Rajneesh Gandhi: There are two ways of managing anything: micro and macro management. Some restaurateurs want to sit at the outlet and monitor everything, right from buying or selling. There are people who love to micromanage. However, trusting your employees is extremely important. Both of my Pappu Chaiwalla outlets are managed by the managers. I have 100 percent trust in them. However, we sit daily to discuss the sales and challenges they faced.
Restaurateurs should have an overview of the restaurant, and that helps in controlling the food cost.
POSist: You have worked as Chef yourself and have been interacting with a lot of restaurant employees. What is the reason behind of high turnover rate of employees?
Rajneesh Gandhi: In the restaurant industry, attrition will keep on happening as it is one of the most unorganized sectors in the country. Here, there are two sets of people- the ones who are unskilled and uneducated, and the other set comes from the hotel management institutes.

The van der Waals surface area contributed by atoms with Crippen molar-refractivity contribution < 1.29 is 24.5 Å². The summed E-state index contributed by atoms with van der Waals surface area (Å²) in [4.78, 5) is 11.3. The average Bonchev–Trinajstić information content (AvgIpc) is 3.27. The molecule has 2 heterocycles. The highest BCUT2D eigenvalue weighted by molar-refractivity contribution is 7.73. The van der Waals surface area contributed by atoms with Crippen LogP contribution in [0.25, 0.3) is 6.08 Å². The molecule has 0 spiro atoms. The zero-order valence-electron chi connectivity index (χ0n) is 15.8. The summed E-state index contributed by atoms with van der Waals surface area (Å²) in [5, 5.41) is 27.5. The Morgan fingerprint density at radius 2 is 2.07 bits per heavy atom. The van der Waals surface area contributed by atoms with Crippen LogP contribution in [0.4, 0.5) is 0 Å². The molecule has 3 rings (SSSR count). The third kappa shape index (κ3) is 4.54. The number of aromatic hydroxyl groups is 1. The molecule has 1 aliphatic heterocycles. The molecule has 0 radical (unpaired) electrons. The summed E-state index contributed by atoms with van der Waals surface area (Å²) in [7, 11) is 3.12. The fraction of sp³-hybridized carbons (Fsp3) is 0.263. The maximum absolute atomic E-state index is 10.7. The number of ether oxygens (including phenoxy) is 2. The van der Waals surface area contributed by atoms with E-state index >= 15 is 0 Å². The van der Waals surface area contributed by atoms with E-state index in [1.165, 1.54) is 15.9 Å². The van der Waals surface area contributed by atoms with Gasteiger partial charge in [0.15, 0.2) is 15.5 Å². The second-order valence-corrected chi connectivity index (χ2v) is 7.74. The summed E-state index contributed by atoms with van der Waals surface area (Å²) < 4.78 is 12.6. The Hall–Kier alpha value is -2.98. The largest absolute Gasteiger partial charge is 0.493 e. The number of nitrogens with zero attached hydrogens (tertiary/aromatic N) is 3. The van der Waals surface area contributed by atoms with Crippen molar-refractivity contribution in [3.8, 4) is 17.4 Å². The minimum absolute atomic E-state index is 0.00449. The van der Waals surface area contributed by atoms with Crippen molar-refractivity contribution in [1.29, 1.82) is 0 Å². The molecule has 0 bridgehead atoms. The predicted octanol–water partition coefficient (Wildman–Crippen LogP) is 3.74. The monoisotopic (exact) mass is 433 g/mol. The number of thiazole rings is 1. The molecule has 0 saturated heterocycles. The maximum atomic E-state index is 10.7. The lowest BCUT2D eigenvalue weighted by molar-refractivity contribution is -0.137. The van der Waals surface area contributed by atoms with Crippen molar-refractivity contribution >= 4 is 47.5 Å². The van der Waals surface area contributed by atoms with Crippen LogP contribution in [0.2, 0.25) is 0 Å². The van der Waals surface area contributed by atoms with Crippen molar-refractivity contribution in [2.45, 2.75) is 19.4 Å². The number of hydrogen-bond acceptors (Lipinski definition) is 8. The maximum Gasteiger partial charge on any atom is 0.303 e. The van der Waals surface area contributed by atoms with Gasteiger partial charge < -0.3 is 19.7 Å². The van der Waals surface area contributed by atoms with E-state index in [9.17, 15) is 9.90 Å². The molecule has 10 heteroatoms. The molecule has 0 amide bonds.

The ones who are not educated, a pay increase of even Rs 500 is a big raise for them. They are usually drawn to new restaurants for launching their career. With the basic salary of Rs 6,000 – 7,000, they’d work for you for six-seven months, and then switch jobs for higher pay. While those who come from Hotel Management institutes don't want to work in a smaller restaurants, as they dream of working at five-star hotels.